Synopses & Reviews
Are women’s orgasms more intense than men’s? What did André Breton think of homosexuality? Can love be separated from physical desire?
In 1928 a group of surrealist writers and artists held twelve round table discussions to address these questions. Calling them “researches into sexuality,” their bizarre and humorous conversations are now made available in this new edition in all their surreal and salacious detail. Their research spanned the most critical period for surrealism, a time of bitter political disputes, echoed in the intensity of these meetings and in the range of participants, including André Breton, Paul Eluard, Yves Tanguy, Benjamin Péret and Pierre Naville.
Well before the so-called sexual revolution, their erotic exchanges broke sexual taboos and encouraged surrealists to openly share the libidinal themes they explored in their writing and art. In doing so, JoAnn Wypijewski writes in the new introduction, they are revealed as “lovers and prigs, fantasists and humanists, adventurers in mind if not always in flesh—flawed, foolish, brilliant, clangingly sexual human beings.”
"The surrealist's approach to sexuality was original and important ... I feel this book will amaze us all." George Melly
"These discussions are absolutely fascinating." Kathy Acker, author of < i=""> Blood and Guts in High School <>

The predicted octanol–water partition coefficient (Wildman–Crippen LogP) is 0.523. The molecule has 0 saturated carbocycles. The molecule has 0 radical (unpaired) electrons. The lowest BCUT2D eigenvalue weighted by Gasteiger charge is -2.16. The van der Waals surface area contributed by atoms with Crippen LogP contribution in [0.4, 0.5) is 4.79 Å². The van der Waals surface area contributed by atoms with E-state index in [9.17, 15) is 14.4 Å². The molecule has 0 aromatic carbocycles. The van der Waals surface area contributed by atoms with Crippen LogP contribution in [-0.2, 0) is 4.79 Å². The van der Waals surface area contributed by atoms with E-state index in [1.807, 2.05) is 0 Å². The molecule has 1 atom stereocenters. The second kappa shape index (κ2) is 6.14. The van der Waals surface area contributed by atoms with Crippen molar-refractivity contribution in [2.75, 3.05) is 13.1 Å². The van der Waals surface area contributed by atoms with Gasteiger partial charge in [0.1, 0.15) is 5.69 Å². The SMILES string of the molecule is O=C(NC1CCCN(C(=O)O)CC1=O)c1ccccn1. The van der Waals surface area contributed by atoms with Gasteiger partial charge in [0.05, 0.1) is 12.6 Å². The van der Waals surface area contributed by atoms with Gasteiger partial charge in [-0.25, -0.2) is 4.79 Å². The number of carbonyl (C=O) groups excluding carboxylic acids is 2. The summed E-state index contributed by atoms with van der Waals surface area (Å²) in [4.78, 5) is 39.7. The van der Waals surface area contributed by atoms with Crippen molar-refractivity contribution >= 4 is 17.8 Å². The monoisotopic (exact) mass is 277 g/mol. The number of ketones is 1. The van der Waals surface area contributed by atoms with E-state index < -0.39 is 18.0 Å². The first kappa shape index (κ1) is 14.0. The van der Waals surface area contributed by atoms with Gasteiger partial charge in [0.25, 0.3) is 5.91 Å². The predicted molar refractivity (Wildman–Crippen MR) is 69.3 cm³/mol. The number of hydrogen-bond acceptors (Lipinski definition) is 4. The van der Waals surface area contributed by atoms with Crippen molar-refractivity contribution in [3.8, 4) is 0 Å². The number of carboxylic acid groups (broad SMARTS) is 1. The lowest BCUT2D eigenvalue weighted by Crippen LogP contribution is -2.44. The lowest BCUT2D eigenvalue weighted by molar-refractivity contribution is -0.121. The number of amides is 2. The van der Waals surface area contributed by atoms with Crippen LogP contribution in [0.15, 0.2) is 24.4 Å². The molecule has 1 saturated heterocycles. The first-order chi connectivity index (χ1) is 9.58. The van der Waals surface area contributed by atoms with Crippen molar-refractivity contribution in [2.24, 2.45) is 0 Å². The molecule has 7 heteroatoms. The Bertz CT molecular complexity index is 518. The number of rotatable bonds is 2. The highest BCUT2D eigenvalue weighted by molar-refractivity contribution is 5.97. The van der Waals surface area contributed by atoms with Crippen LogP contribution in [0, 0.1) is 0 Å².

These discussions are absolutely fascinating. Kathy Acker, author of < i=""> Blood and Guts in High School <>
In January 1928, the surrealists initiated their remarkable "researches into sexuality" with a series of round-table conversations involving key figures such as André Breton, Yves Tanguy, Louis Aragon, Man Ray, Max Ernst and Antonin Artaud. The transcripts, in all their bizarre and fascinating detail, are presented here. While there is plenty of humor--not all of it intentional--the speakers were trying scrupulously to record every aspect of sexual love, cataloguing preferences and positions, quality and quantity. This book is a unique historical record of sexual practice and ethics; a fundamental text for understanding the surrealist movement and, for all its idiosyncrasies, a document that still retains an extraordinary vitality today.
About the Author
José Pierre was a playwright, novelist and art historian. He belonged to the postwar Paris surrealist group that formed around André Breton. He was a member of Actual, an archive for the dissemination of the secret history of surrealism.